Thursday, October 21, 2010

The LitChicks - THE OUTSIDERS by S.E. Hinton

Yay for Portia who came through for us again this week with a great recommendation. This post made me laugh out loud, it was so true and such a wonderful 8th grade perspective on books and life. I didn't change a word.

Portia's Pick this Week:


School books are boring. I'll say it again. The books you read in school are usually about 90% pretty sleep-inducing! In my humble opinion. You start with Island of the Blue Dolphins in 5 grade.......moving to Tuck Everlasting in 6 grade, and The Pearl in 7 grade................Now, I'm not saying that all books are bad. The Skin I'm In was really quite nice! But I've always wondered if it was just the books they picked that were boring......(Oh why can't we read Harry Potter!!) or if it was just the way we dissected every little line that ruined it...(Can anyone tell me what the author means when she refers to the red house on the corner. Does it stand for her sense of independence? Or perhaps anger?) I mean, give me a break! I appreciate reading with different attitudes other than "I'm reading because it's interesting," but this hidden meaning grates on you after a while.

Last year, towards the end of 7th grade, we were given a choice of about 8 books that we could read in groups of 4. In our groups, we would do various work with conflicts in the book. I chose The Outsiders. I guess I could have gone with Catherine Called Birdy or The Sign of the Chrysanthemum, but I chose the gang book. And prayed it wouldn't be like....others..I've read. I was very surprised.

I started reading The Outsiders by assigned chapters at first. But then I really got into it. I went home and read and spent all class just reading--mastering the art of holding a book open under your desk and looking up at opportune moments. Being the sap that I am, when I got to the last few chapters, I got a bit emotional. I remember sitting in my chair in English, with a tissue clutched in my hand, just about bawling with tears dripping down my face. The person unnamed sitting across from me stared at me in disbelief and said pretty rudely, "Are you CRYING!!?!!?!?!? Whatchooo crying for? This book isn't sad at all! Geeez. Drama rama! I can't believe you're crying!!!" Oh well. This book makes you cry. That's just a fact of life.

I really liked this book. This was one of those books I like that really make you think about life. Liesl is a very beach read girl. She likes a lot of books, but chicky ones are her favorite, I think. I appreciate a beach read, but I like books that make me momentarily depressed--surprisingly. Ones that make me look at my life and think, "My problems aren't that bad," or "I should appreciate my friends more," or "What if.........[fill in the blank]" The Outsiders really made me look at my relationships with my siblings and friends and think about what kind of bonds I have with them. Looking at Ponyboy's relationships with his brothers and the back stories made me appreciate my family so much more.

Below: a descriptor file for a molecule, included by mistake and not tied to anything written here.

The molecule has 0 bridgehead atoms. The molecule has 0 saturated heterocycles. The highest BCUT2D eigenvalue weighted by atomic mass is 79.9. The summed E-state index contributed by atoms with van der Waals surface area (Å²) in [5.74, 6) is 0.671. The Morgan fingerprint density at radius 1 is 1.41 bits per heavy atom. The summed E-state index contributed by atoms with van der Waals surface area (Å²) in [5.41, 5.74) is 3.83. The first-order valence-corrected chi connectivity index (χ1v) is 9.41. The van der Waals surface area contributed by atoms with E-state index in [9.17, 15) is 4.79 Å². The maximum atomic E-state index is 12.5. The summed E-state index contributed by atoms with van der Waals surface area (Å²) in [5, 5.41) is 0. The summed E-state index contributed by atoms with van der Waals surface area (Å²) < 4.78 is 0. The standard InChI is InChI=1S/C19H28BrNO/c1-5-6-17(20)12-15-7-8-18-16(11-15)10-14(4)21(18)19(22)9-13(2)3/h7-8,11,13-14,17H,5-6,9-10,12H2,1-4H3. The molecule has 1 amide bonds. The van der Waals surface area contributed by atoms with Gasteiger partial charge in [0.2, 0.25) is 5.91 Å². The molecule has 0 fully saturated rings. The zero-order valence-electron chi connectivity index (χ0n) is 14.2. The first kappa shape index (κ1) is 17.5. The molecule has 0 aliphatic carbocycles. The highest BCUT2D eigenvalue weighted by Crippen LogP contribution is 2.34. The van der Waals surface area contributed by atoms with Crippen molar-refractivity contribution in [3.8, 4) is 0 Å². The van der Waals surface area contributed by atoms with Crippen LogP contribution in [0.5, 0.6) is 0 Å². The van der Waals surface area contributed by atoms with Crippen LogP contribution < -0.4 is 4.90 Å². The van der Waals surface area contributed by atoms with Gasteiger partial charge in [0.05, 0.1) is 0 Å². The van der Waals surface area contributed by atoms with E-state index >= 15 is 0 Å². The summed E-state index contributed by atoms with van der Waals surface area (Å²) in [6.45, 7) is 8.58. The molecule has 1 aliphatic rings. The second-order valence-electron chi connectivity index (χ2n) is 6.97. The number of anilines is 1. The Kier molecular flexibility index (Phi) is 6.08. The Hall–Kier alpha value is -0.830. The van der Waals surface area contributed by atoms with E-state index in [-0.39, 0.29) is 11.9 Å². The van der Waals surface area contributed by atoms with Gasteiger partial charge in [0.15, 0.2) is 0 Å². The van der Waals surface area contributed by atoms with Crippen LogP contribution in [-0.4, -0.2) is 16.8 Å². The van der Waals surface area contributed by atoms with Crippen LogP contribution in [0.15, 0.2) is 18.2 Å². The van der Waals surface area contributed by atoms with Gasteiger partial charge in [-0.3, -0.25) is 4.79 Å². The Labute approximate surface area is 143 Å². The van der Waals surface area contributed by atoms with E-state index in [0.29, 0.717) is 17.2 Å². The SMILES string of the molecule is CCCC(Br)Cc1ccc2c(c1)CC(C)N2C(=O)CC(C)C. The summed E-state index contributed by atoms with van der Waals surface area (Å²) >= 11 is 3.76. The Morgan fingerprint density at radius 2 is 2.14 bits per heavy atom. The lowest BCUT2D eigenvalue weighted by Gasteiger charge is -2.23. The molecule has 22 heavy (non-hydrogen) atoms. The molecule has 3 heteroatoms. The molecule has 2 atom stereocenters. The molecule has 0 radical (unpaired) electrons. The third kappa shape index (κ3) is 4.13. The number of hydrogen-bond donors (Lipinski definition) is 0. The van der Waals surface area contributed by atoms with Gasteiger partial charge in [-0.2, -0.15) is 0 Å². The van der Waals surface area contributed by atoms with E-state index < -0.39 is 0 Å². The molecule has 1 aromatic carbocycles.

S.E. Hinton described the characters with such felt you really knew them. And of course, you pick your favorites. Bad boy Dallas, shy Johnny, funny Two-Bit, light-hearted Soda, and adult Darry..... I think this book makes you look at loyalty differently. The author took friendships and city gang rivalries and made you think they weren't that bad. You were rooting for Ponyboy all along. Greasers vs. Socs.......You would never think about gangs like that. You look at thugs like real people and you see the truth behind why they are the way they are. I think that's something we could all use. Even though it's written in the 1960s....(not so long ago!!), this book is still able to be appreciated.

It's a school book, and I can actually see why. If an author wants to know what kind of books I like, The Outsiders is a good example. I like the way it was written, I like the dialogue, the ability to understand the characters better than they understand each other, the idea of a story with sibling relationships and friends. A book that makes you think about life.

On this date: In 1959, the Guggenheim museum opens in NYC.

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